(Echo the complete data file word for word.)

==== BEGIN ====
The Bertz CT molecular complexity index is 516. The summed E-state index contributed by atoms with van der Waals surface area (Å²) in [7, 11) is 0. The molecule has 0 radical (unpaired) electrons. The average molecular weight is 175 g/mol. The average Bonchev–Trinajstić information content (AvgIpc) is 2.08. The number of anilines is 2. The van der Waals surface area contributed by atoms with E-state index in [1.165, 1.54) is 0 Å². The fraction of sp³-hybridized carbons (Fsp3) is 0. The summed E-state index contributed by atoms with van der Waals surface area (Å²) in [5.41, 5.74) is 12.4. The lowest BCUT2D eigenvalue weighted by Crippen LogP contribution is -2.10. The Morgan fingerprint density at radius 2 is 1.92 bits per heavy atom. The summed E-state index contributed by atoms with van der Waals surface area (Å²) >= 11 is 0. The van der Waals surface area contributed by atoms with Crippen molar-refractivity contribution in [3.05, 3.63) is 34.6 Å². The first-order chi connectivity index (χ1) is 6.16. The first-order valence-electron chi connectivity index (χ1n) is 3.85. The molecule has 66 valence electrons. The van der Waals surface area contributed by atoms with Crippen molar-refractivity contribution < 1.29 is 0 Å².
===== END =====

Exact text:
The Bertz CT molecular complexity index is 516. The summed E-state index contributed by atoms with van der Waals surface area (Å²) in [7, 11) is 0. The molecule has 0 radical (unpaired) electrons. The average molecular weight is 175 g/mol. The average Bonchev–Trinajstić information content (AvgIpc) is 2.08. The number of anilines is 2. The van der Waals surface area contributed by atoms with E-state index in [1.165, 1.54) is 0 Å². The fraction of sp³-hybridized carbons (Fsp3) is 0. The summed E-state index contributed by atoms with van der Waals surface area (Å²) in [5.41, 5.74) is 12.4. The lowest BCUT2D eigenvalue weighted by Crippen LogP contribution is -2.10. The Morgan fingerprint density at radius 2 is 1.92 bits per heavy atom. The summed E-state index contributed by atoms with van der Waals surface area (Å²) >= 11 is 0. The van der Waals surface area contributed by atoms with Crippen molar-refractivity contribution in [3.05, 3.63) is 34.6 Å². The first-order chi connectivity index (χ1) is 6.16. The first-order valence-electron chi connectivity index (χ1n) is 3.85. The molecule has 66 valence electrons. The van der Waals surface area contributed by atoms with Crippen molar-refractivity contribution < 1.29 is 0 Å².